The online shopping boom that has turned Amazon into the world's largest e-commerce company has a dark side: the highest industry injury rate for workers who pack and ship the millions of products sent around the globe, according to a coalition of labor groups.
The groups based their analysis, released Tuesday, on injury statistics reported by Amazon to federal regulators and by surveying the company's warehouse workers. According to their findings, Amazon workers are twice as likely to be injured on the job as e-commerce workers for Walmart, Amazon's closest retail competitor. The injury rate for Amazon's delivery drivers — who are classified as contractors rather than full company employees — also have an injury rate that is 50% higher than drivers for UPS, the groups found.
"The company's obsession with speed has come at a huge cost for Amazon's workforce," reads the report from the Strategic Organizing Center. (The SOC, formerly called Change to Win, is a coalition of four labor unions: the Service Employees International Union, International Brotherhood of Teamsters, Communications Workers of America and United Farmworkers of America.)
In 2020, Amazon reported a rate of 6.5 injuries for every 100 full-time equivalent workers, according to the findings. That's more than 50% higher than the rate for all U.S. warehouse workers, which was 4 per 100 full-time workers, and more than double the workforce average of 2.8. The SOC said the injury rate for Amazon workers fell in 2020 because the coronavirus pandemic forced the company to relax its stringent productivity metrics so employees would have more time to clean and sanitize their stations. In 2019, Amazon's injury rate was 8.8 per 100 full-time workers, according to the labor group.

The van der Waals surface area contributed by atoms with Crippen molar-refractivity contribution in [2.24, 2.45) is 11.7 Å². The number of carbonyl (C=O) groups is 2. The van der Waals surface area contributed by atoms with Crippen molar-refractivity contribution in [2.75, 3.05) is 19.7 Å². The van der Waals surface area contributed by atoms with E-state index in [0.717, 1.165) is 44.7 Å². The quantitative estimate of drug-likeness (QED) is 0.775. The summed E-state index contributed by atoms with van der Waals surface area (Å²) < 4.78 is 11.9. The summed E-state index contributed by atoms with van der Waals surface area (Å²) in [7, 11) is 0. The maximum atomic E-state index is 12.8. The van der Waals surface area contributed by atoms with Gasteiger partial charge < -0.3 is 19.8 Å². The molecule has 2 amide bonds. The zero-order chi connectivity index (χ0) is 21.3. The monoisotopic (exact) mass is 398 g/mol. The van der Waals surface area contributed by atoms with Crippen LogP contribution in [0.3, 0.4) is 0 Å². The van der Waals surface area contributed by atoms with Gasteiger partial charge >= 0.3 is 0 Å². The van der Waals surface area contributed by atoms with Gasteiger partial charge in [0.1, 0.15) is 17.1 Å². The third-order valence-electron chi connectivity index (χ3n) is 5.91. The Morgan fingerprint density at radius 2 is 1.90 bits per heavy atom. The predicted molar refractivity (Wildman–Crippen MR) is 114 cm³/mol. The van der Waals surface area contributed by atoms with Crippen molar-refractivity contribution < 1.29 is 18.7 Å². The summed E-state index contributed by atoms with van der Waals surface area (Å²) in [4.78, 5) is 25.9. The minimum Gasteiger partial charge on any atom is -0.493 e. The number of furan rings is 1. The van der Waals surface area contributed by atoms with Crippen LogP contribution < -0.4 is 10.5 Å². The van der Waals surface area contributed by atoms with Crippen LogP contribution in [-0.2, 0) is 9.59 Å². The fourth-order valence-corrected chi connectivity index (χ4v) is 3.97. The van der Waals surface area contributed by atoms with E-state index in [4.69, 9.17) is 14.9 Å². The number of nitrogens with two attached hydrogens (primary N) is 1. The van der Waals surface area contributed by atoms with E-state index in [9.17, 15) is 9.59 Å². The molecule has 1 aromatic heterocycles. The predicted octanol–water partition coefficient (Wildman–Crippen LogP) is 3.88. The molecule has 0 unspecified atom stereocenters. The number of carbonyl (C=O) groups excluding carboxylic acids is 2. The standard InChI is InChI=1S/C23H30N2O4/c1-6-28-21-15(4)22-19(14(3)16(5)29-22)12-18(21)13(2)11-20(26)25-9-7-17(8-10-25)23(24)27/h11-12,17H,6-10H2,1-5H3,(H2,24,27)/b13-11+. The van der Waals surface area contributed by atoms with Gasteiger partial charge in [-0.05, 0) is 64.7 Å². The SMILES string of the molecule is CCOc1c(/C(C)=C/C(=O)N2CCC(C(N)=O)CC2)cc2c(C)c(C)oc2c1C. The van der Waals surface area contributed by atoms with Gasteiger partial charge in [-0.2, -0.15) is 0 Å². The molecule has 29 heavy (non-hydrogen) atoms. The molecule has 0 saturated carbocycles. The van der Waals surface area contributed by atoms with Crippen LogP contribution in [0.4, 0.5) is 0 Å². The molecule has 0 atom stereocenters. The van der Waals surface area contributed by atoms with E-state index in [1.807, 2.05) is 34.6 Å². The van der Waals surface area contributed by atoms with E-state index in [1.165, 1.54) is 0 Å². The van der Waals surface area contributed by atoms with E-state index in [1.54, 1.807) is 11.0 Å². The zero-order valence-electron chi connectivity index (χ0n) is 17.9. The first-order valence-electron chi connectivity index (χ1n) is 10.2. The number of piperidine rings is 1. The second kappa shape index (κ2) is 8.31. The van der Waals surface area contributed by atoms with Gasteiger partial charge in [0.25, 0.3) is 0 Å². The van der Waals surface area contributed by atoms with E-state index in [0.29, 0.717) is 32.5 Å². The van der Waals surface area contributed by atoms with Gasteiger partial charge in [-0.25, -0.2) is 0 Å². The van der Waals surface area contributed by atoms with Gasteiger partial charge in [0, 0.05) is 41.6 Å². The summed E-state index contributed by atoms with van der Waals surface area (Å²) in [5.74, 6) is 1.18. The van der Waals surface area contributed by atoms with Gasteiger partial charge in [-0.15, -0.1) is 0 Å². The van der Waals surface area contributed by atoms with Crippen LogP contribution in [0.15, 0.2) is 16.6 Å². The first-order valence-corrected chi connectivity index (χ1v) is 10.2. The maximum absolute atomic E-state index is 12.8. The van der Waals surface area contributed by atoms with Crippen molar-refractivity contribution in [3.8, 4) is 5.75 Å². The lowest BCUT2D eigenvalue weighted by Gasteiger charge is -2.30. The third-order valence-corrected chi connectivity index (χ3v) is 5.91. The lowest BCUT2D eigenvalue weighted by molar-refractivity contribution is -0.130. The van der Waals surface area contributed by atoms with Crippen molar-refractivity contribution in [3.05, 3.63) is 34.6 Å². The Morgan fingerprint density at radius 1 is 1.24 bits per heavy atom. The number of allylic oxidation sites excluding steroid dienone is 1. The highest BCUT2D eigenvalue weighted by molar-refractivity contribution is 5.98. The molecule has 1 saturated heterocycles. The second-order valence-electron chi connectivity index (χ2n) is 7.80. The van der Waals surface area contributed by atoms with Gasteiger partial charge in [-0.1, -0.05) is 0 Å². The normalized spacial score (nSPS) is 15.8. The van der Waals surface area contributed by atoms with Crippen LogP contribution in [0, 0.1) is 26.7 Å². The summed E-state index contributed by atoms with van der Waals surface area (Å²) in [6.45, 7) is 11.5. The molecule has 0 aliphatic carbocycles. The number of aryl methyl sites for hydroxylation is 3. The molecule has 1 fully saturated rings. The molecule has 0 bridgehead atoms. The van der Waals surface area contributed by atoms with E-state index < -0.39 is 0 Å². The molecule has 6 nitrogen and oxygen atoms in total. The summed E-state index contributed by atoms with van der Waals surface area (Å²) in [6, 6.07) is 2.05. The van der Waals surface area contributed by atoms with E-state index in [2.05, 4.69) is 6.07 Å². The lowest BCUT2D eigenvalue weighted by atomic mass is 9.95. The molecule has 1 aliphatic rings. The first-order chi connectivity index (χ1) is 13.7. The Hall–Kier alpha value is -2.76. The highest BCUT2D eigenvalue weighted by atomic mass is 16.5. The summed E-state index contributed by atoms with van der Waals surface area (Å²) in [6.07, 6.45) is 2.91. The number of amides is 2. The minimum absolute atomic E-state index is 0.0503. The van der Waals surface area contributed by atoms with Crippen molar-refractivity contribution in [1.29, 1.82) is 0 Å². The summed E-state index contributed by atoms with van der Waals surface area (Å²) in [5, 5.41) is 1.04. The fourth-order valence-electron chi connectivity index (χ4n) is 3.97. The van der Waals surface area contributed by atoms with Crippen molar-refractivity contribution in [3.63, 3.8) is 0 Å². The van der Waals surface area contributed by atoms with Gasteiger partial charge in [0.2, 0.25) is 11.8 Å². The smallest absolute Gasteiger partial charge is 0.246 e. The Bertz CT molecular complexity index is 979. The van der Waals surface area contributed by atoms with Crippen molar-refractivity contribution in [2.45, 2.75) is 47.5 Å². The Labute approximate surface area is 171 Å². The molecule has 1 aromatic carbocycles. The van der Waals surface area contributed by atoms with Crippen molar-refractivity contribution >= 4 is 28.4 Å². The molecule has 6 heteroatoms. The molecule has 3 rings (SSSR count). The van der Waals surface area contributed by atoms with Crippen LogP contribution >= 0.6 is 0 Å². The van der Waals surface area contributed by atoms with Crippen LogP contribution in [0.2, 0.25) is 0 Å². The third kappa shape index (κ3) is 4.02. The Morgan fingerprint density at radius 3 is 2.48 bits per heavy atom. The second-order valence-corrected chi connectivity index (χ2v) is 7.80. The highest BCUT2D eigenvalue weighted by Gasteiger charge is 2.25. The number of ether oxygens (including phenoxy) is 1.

Amazon warehouse workers are not only injured more frequently, the analysis found — they are also injured more seriously. About 90% of reported injuries are severe enough that the affected workers couldn't perform their regular jobs, either having to stay home or take on less demanding duties.
Asked for comment, Amazon did not dispute the figures or analysis provided by the SOC, but said that its warehouse injury rates had improved.
"While any incident is one too many, we are continuously learning and seeing improvements through ergonomics programs, guided exercises at employees' workstations, mechanical assistance equipment, workstation setup and design, and forklift telematics and guardrails — to name a few," the company said in a statement.
Last month, after a citation from Washington state's workplace safety watchdog, Amazon announced a goal to cut its workplace injury rate in half.
What's leading to the higher rate of injuries at Amazon, according to the report: the company's intense focus on productivity. Employees have only "seconds" to finish packing a box before moving on to the next one, Serena Wallace, a packer at the company's Bessemer, Alabama, facility testified at a recent hearing before the National Labor Relations Board. Those who take too long packing risk being penalized or even fired. In 2018, Amazon fired hundreds of workers for falling short of productivity quotas, the Verge reported.
"The fast, relentless pace and forceful twisting, turning and lifting is causing these serious injuries," said Debbie Berkowitz, a former OSHA official who is now at the National Employment Law Project, an advocacy group. "Amazon has enough resources to be the safest company in America."
SOC isn't the first group to point the finger at Amazon. Reports by media outlets including Reveal and The Washington Post have also concluded that Amazon workers are injured at far higher rates than their peers in other warehouses.
This story has been updated to include a comment from Amazon.
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